5 HOT BOOKS: A Joyful Memoir of Books, a Man With a Wife in a Psych Ward, and More

Here are five books people are talking about this week – or should be:

1. My Life with Bob: Flawed Heroine Keeps Book of Books, Plot Ensues by Pamela Paul (Henry Holt)

“If you’re going to be a bookish child, you had damn well better be good at it,” Paul writes her charming new book, My Life With Bob: Flawed Heroine Keeps Book of Books, Plot Ensues.  Paul, editor of The New York Times Book Review, kept track of every book she read since the summer of 1988, her junior year in high school, in BOB (“Book of Books”), her humble, factory-made, plain-gray bound journal with unlined white paper. BOB is her private place and is, as Paul writes, “impersonal and yet deeply personal.”  My Life With Bob reflects the wide span of human emotion, from the childhood setback of placement in the second-highest second grade reading group (she was soon moved up to a higher group), to her first literary crush on Spalding Gray, and reading his Swimming to Cambodia, and finding herself alone, with no money, in Vietnam.  This beguiling book moves thematically, not chronologically, and while some may value it as a source of excellent reading lists, ultimately it is a paean to living a life engaged by books.

2. My Lovely Wife in the Psych Ward by Mark Lukach (HarperWave)

For regular readers of the “Modern Love” column in The New York Times, the outline of this story seems familiar. Georgetown University, romance, marriage and adult life in San Francisco, until the wife spins into a psychotic episode, and lands in the emergency room and a psych ward. Then two more breakdowns. In this deeply moving new memoir, Lukach goes well beyond his much-read and much-discussed “Modern Love” column and chronicles his and his wife’s marriage and decision to have a child, and in a profoundly moving way, meditates on the resilience necessary to survive. He resists making himself the hero of his own story, and does not shy away from the painful, ugly parts – including his wife’s suicidal depression and her irrationality. But he also conveys her tenacity, and how their marriage evolved to accommodate cycles of breakdown and recovery, mixed with stretches of joy and happiness.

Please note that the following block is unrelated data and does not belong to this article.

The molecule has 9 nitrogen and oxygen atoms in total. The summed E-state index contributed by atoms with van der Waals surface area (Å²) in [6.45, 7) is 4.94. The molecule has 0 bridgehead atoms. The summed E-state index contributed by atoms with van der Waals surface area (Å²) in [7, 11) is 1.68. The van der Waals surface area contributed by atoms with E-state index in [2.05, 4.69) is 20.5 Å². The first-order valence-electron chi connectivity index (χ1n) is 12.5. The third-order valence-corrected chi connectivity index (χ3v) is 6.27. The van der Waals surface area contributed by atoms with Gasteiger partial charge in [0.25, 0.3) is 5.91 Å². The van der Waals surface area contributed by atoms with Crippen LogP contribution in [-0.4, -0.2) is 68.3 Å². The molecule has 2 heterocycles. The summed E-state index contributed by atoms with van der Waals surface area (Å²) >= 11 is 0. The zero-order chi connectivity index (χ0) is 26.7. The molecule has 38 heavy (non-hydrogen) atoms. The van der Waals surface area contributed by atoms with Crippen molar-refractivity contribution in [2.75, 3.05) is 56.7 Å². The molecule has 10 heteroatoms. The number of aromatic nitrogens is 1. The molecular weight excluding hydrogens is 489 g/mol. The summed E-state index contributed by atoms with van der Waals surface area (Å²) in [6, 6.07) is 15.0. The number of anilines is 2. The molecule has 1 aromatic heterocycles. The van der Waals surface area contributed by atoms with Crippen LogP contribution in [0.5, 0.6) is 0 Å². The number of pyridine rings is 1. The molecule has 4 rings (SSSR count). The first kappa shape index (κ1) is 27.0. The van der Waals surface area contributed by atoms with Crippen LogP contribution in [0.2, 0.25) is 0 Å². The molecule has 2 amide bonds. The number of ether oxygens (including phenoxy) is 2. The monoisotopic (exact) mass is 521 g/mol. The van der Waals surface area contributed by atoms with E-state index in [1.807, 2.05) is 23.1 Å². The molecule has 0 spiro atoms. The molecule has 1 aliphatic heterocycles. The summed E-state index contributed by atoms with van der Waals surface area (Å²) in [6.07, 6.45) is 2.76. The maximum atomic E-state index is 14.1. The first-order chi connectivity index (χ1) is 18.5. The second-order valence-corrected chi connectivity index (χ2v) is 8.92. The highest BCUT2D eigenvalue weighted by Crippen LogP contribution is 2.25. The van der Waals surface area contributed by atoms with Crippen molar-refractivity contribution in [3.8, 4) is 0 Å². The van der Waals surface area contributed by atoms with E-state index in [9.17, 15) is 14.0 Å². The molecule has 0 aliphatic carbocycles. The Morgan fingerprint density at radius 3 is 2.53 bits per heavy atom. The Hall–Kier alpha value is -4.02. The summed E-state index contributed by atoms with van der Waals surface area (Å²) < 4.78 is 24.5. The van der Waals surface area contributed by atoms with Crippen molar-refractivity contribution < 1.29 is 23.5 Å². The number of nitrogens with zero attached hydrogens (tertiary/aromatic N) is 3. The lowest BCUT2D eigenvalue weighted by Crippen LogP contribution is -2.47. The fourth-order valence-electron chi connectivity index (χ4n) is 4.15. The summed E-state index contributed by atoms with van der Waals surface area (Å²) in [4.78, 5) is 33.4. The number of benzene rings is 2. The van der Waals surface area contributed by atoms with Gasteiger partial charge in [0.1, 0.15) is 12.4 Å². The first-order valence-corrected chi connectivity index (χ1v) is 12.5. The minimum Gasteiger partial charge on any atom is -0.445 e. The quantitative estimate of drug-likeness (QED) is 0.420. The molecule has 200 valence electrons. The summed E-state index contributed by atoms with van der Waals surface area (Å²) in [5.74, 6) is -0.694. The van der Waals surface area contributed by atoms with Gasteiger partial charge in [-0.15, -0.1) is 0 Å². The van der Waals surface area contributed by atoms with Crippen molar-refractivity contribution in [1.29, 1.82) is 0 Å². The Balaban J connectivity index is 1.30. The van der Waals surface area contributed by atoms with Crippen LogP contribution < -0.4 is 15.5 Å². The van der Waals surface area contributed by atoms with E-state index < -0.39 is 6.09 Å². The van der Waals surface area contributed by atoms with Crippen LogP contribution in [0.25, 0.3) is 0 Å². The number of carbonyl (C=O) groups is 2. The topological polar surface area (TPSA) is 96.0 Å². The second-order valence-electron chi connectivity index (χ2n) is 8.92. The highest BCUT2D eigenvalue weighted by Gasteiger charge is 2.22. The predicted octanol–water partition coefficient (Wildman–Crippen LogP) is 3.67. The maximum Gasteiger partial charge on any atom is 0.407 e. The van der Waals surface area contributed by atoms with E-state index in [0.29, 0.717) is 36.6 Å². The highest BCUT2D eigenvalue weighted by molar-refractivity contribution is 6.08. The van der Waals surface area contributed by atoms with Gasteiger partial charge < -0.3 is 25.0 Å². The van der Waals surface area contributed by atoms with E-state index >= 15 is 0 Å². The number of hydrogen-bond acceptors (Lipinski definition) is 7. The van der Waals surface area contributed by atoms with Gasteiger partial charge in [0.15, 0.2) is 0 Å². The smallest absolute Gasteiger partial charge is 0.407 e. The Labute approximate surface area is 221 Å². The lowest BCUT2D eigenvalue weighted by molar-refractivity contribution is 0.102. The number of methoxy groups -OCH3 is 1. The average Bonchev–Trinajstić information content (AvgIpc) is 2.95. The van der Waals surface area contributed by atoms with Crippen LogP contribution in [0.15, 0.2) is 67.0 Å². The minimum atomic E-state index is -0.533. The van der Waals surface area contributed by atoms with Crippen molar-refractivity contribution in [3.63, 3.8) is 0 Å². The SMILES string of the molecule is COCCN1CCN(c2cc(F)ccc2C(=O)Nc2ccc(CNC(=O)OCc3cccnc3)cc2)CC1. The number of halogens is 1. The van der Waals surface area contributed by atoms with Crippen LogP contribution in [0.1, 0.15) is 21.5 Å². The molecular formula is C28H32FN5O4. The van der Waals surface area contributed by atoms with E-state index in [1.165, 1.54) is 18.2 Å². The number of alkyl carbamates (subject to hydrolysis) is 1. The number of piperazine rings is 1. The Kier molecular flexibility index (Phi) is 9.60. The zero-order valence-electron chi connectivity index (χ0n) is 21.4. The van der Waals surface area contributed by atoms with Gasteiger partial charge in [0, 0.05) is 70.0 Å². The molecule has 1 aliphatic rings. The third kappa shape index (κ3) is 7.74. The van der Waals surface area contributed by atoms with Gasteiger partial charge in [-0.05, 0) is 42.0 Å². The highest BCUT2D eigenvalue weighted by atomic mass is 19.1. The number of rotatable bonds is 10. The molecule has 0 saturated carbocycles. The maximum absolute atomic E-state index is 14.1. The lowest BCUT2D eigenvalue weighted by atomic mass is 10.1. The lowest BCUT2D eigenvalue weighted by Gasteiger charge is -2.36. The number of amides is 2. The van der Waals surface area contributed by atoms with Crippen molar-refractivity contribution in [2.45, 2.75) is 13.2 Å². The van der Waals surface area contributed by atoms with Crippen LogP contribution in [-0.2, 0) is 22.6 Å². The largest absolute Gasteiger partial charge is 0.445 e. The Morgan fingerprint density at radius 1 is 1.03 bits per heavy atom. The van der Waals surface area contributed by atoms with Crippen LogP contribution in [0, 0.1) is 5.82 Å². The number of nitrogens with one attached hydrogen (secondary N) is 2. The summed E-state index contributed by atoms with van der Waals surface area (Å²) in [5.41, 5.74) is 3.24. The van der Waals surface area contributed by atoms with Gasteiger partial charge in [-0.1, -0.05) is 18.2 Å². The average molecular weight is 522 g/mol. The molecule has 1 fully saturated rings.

3. The Leavers by Lisa Ko (Algonquin Press)

Ko’s debut novel won the 2016 PEN/Bellwether Prize for Socially Engaged Fiction, selected by Barbara Kingsolver. Her new novel – which is engaging and highly topical – takes place in the United States and China. It focuses on an undocumented Chinese woman working in a New York nail salon who vanishes, leaving her American-born son to be adopted by a well-meaning academic couple. Ko deftly segues between the intertwined stories of the separated mother and son and conveys both the struggles of those caught in the net of immigration authorities and the pain of dislocation.

4. Crime Song by David Swinson (Mullholland Books/Little Brown)

In this smart and sharp new book, the second of a trilogy, Swinson’s antihero Frank Marr, a retired D.C.-narcotics-cop-turned-private-investigator, has not kicked his drug habit, and is back on the street. Swinson, a retired detective himself, knows his way around mean streets, and in Crime Song he gets at the parasitic relationship between police officers and criminals, particularly those in the drug trade. In Marr, Swinson has created a character with a conscience in a war with himself over his need for drugs.  Through all the plot twists of this well-designed mystery, what comes through most are Swinson’s characters – particularly Marr, who attracts affection and respect, even when he is at his worst.

5. A Stitch of Time: The Year a Brain Injury Changed My Language and Life by Lauren Marks (Simon & Schuster)

When Lauren Marks was 27 years old, she suffered a brain aneurysm. She had been singing in a karaoke bar in Edinburgh, but doesn’t remember singing and doesn’t remember falling. In that single second, she suffered a hemorrhagic stroke, a flood in the brain, and she was left with aphasia, in which the world of words seems odd and strange. Poems, songs, stories songs, memories – all gone, and and she was left with a critically compromised ability to read, write, and speak. Marks started keeping a journal to rebuild her language skills, which became a record of her recovery and the backbone of her arresting new memoir. She explains how her “linguistic template” vanished and how she fought back, ultimately rebuilding her relationships and her life.